Best Tracks: Don’t Tell Me That It’s Over; Sparks; My Only OneAmy Macdonald isn’t like the rest of the female singer/songwriters about at the moment. She doesn’t rely on ‘quirky’ images and style. She doesn’t try to be an angst-ridden ‘rock-chick’. And, most importantly, she doesn’t prattle on in a mockney accent about dull domestic rubbish (I’m looking at you here, Kate Nash and Lily Allen). Amy MacDonald simply lets her songs speak for themselves, without gimmicks and bulls**t, and it’s very refreshing, especially considering that she has one of the most distinctive, unique voices I’ve ever heard. When she does ‘rock out’, it’s not forced or unnatural (it sounds like the session musicians are into the music, and this really makes the difference), and these tracks simply slot in amongst the others on the album, giving it all-important variety.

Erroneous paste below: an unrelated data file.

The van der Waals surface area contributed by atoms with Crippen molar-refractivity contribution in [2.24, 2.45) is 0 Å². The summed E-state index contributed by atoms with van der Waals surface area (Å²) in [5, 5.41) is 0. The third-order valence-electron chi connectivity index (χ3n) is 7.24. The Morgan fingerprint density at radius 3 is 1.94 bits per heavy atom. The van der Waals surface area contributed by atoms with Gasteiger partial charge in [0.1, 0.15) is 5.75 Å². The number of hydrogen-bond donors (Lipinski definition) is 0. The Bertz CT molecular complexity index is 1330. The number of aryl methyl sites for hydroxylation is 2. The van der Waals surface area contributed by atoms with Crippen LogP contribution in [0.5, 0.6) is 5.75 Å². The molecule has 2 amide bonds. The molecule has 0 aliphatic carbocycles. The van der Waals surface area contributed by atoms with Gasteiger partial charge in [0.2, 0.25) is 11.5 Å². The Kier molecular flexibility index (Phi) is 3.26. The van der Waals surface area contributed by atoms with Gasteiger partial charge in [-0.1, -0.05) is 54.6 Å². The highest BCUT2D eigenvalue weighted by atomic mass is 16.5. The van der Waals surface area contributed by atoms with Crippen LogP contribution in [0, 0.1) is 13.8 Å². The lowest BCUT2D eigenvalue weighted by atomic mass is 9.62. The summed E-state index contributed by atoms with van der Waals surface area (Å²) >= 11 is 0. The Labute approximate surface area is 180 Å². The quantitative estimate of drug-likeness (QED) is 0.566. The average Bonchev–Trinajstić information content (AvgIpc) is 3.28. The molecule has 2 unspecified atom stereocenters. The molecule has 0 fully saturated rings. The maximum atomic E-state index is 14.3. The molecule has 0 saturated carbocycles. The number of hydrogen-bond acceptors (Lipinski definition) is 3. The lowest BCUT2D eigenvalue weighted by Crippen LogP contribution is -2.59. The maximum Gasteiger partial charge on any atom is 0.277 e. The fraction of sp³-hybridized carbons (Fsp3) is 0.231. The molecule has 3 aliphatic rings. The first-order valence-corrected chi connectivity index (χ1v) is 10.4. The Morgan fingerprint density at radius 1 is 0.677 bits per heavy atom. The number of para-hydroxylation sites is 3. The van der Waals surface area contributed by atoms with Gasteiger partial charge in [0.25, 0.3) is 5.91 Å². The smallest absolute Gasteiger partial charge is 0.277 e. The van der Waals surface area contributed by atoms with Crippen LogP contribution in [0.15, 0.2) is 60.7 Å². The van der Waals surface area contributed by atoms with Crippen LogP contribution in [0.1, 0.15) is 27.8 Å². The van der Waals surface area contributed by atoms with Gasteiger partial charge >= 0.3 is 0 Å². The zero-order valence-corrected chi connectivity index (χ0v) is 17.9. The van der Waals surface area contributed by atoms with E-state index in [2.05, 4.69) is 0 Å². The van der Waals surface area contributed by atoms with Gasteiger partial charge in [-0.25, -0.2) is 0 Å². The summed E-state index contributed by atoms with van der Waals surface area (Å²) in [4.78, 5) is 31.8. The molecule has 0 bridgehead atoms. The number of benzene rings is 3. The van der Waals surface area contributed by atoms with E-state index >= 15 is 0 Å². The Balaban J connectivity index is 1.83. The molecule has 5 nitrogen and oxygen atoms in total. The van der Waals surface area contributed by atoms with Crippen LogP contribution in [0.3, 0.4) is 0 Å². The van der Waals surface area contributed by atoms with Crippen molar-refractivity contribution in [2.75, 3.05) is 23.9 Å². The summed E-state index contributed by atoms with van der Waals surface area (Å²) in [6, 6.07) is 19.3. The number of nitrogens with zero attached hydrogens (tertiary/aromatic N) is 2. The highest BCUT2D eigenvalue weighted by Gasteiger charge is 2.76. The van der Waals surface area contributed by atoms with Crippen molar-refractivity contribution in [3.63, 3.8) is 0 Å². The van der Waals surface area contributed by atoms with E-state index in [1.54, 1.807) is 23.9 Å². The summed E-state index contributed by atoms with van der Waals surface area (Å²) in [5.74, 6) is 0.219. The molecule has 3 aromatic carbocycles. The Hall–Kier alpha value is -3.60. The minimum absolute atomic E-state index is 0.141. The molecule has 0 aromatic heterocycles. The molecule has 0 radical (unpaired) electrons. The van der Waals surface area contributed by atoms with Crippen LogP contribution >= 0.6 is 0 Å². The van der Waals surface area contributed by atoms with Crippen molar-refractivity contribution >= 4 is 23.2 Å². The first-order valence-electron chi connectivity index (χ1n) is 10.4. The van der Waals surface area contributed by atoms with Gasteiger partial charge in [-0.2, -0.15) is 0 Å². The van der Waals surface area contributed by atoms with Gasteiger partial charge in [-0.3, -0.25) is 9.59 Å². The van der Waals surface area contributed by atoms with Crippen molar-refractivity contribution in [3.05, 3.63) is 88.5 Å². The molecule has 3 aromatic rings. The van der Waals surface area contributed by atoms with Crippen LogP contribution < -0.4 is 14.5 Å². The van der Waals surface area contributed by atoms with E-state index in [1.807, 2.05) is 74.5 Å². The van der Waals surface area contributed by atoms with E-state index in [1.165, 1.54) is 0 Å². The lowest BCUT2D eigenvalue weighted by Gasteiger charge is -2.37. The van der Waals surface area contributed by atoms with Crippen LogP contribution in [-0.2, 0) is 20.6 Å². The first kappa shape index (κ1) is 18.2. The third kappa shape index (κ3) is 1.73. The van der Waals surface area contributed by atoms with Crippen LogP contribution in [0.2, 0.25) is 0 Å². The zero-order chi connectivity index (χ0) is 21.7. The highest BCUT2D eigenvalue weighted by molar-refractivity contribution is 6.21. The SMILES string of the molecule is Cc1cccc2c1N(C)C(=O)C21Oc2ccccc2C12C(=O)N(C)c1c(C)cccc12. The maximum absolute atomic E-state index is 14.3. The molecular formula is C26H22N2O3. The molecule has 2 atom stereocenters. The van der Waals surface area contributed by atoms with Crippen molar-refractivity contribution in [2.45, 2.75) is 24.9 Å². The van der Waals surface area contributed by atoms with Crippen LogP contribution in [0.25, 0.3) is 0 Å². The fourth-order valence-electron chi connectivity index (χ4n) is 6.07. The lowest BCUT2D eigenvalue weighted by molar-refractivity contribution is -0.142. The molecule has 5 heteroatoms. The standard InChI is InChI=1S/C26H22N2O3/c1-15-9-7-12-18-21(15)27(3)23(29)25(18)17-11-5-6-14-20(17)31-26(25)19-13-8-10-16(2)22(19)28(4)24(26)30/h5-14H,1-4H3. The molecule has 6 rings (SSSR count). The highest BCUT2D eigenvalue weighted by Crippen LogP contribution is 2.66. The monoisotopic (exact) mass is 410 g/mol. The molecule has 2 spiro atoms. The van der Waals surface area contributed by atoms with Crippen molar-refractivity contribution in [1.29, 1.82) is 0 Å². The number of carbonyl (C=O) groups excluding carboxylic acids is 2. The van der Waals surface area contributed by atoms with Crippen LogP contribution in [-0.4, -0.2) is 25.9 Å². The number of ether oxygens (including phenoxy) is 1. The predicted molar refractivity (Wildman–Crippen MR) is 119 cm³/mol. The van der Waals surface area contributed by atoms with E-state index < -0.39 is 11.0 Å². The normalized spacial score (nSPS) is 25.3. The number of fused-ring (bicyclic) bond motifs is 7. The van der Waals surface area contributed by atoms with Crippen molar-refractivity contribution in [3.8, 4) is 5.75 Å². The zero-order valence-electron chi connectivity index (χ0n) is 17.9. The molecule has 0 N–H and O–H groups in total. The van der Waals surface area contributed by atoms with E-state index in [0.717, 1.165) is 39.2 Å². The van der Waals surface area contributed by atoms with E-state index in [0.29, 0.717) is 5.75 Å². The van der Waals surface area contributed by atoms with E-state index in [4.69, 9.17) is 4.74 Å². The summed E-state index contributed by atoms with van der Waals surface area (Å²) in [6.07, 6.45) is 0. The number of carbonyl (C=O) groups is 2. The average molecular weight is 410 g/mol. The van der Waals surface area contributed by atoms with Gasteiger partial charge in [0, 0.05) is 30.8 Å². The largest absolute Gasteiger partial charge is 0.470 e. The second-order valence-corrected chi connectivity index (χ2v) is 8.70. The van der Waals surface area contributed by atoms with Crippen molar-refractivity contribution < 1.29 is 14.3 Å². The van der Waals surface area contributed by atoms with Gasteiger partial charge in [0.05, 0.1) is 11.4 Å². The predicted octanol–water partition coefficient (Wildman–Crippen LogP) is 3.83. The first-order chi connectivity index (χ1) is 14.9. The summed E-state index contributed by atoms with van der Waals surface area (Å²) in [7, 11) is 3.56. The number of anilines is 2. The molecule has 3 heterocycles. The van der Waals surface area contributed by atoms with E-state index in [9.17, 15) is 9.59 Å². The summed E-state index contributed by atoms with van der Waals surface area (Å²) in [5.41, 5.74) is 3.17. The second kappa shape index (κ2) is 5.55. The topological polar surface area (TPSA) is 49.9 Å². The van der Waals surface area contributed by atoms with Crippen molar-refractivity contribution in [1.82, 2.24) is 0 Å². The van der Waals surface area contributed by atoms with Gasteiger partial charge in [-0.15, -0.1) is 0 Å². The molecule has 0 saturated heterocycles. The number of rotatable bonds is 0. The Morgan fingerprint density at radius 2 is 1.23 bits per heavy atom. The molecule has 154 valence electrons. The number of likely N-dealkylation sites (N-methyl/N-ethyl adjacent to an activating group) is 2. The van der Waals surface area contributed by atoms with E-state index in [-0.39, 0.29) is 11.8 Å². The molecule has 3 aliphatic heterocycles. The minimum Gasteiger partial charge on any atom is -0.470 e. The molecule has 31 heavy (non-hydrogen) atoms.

Big praise has to go to the producer and arranger Pete Wilkinson for this.
Although MacDonald clearly has a talent for melodies, lyrically she doesn’t impress so much. She doesn’t do a bad job, avoiding the pratfalls of cliched declarations of love and childish rhymes, but she does seem to hide behind a series of oblique references and nonsense verse (“I am a spaceman flying high/ I am the astronaut in the sky/Don’t worry, I’m ok now”) and this renders her words pretty uninspiring.
Lyrical pedantry aside, this a fine album. It isn’t yet another vehicle for the latest female vocal talent; it’s an album full of good songs by a serious artist, and should be applauded.